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Following the Belgian Constitutional Court, yesterday also the German judge referred questions to the European Court of Justice on the PNR Directive, which obliges retention of passenger name records, and on whether this is in line with fundamental rights and the EU treaties. A third referral of questions is in the pipeline in Austria, through a complaint of NGO Epicenter.works, whose case I have joined. After many years (I myself am involved in this topic since 2004!), the European Court of Justice will finally judge the PNR Directive. It is high time, as it is abundantly clear that the PNR Directive will not be able to stand the test of legality.
Because of this European law, data of all air passengers, innocent or not, must be registered and stored for years. No one contests that these data may be useful in the fight against crime and terror. But the large-scale non-targeted retention of ALL data, without any suspicion, is unnecessary and disproportionate. Various courts have repeatedly established that mass surveillance laws are not allowed. But the Member States are enthusiastically going on, and even are asking the Commission to investigate the storage of PNR of all train, bus and boat passengers.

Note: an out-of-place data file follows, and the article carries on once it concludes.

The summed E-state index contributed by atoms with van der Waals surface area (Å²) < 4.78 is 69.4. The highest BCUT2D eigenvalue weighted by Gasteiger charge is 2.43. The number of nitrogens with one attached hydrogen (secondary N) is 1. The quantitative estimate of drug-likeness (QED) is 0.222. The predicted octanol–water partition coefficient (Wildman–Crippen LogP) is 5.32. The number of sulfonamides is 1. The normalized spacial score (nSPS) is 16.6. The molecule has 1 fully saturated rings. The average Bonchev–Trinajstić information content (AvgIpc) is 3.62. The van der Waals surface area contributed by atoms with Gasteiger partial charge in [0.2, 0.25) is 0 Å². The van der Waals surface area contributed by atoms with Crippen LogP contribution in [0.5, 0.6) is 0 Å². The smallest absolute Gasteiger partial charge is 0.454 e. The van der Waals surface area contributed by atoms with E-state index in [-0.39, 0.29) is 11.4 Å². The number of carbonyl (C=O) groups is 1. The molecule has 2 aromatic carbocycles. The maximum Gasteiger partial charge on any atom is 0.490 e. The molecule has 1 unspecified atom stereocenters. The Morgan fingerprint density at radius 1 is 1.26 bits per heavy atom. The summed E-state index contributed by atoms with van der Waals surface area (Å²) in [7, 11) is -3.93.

If indeed many terrorists and criminals would be convicted because of unlimited retention of PNR data, then we could still assess whether it is indeed proportionate to have such an intrusive measure. But despite asking repeatedly for fifteen years what exactly makes PNR effective (how many people have been convicted after they were spotted through PNR), I have never found any evidence. The Dutch Minister Ferd Grapperhaus literally said that there is no statistical evidence available, but he was still convinced of PNR as instrument against serious crime and terrorism. The European courts and many experts have repeatedly established that a more targeted, limited retention of data, and obligatory exchange between Member States, is a better method to find criminals, and more in respect of fundamental rights.
In an earlier judgment on an agreement between the EU and Canada on the transfer of PNR data, the European Court of Justice decided that the storage and the use of those data is allowed, but only for what is actually necessary and proportionate. Despite the clear opinion of the Court, the European Commission has not done anything to adapt the PNR Directive to bring it in line with the standards set by this court. Despite our numerous questions and letters on this, the Commission buries its head in the sand. We will have to wait until the judge takes up the role of a politician and takes action. If the European Court of Justice will apply the same principles as it did earlier, in similar cases, it can be very well expected that it will strike down the EU PNR Directive.